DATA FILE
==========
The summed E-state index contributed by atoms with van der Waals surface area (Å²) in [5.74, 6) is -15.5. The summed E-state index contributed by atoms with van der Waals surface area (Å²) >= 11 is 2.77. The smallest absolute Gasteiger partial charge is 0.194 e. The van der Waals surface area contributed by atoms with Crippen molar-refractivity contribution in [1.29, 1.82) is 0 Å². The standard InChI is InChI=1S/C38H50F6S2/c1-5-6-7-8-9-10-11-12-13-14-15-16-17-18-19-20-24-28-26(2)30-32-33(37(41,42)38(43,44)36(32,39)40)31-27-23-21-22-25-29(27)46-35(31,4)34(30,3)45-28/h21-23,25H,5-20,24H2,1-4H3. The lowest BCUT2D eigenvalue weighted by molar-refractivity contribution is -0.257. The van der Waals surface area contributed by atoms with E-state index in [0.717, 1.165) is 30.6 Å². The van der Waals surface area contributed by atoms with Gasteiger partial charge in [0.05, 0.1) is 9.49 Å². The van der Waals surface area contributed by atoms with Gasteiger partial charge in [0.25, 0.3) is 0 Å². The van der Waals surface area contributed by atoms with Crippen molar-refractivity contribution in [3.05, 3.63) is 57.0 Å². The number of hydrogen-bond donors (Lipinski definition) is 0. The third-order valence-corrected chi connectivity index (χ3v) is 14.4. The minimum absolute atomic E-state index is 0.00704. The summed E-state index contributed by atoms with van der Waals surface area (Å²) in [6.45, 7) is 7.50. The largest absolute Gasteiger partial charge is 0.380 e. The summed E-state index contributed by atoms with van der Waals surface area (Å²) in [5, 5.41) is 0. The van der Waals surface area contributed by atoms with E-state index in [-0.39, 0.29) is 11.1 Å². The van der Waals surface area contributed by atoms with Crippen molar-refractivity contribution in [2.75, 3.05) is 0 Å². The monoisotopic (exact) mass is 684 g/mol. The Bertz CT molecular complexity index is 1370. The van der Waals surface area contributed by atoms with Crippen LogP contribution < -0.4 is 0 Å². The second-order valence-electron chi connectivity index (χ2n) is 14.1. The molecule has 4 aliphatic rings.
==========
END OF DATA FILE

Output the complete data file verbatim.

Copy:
The summed E-state index contributed by atoms with van der Waals surface area (Å²) in [5.74, 6) is -15.5. The summed E-state index contributed by atoms with van der Waals surface area (Å²) >= 11 is 2.77. The smallest absolute Gasteiger partial charge is 0.194 e. The van der Waals surface area contributed by atoms with Crippen molar-refractivity contribution in [1.29, 1.82) is 0 Å². The standard InChI is InChI=1S/C38H50F6S2/c1-5-6-7-8-9-10-11-12-13-14-15-16-17-18-19-20-24-28-26(2)30-32-33(37(41,42)38(43,44)36(32,39)40)31-27-23-21-22-25-29(27)46-35(31,4)34(30,3)45-28/h21-23,25H,5-20,24H2,1-4H3. The lowest BCUT2D eigenvalue weighted by molar-refractivity contribution is -0.257. The van der Waals surface area contributed by atoms with E-state index in [0.717, 1.165) is 30.6 Å². The van der Waals surface area contributed by atoms with Gasteiger partial charge in [0.05, 0.1) is 9.49 Å². The van der Waals surface area contributed by atoms with Gasteiger partial charge in [0.25, 0.3) is 0 Å². The van der Waals surface area contributed by atoms with Crippen molar-refractivity contribution in [3.05, 3.63) is 57.0 Å². The number of hydrogen-bond donors (Lipinski definition) is 0. The third-order valence-corrected chi connectivity index (χ3v) is 14.4. The minimum absolute atomic E-state index is 0.00704. The summed E-state index contributed by atoms with van der Waals surface area (Å²) in [6.45, 7) is 7.50. The largest absolute Gasteiger partial charge is 0.380 e. The summed E-state index contributed by atoms with van der Waals surface area (Å²) in [5, 5.41) is 0. The van der Waals surface area contributed by atoms with E-state index in [-0.39, 0.29) is 11.1 Å². The van der Waals surface area contributed by atoms with Crippen molar-refractivity contribution in [2.75, 3.05) is 0 Å². The monoisotopic (exact) mass is 684 g/mol. The Bertz CT molecular complexity index is 1370. The van der Waals surface area contributed by atoms with Crippen LogP contribution < -0.4 is 0 Å². The second-order valence-electron chi connectivity index (χ2n) is 14.1. The molecule has 4 aliphatic rings.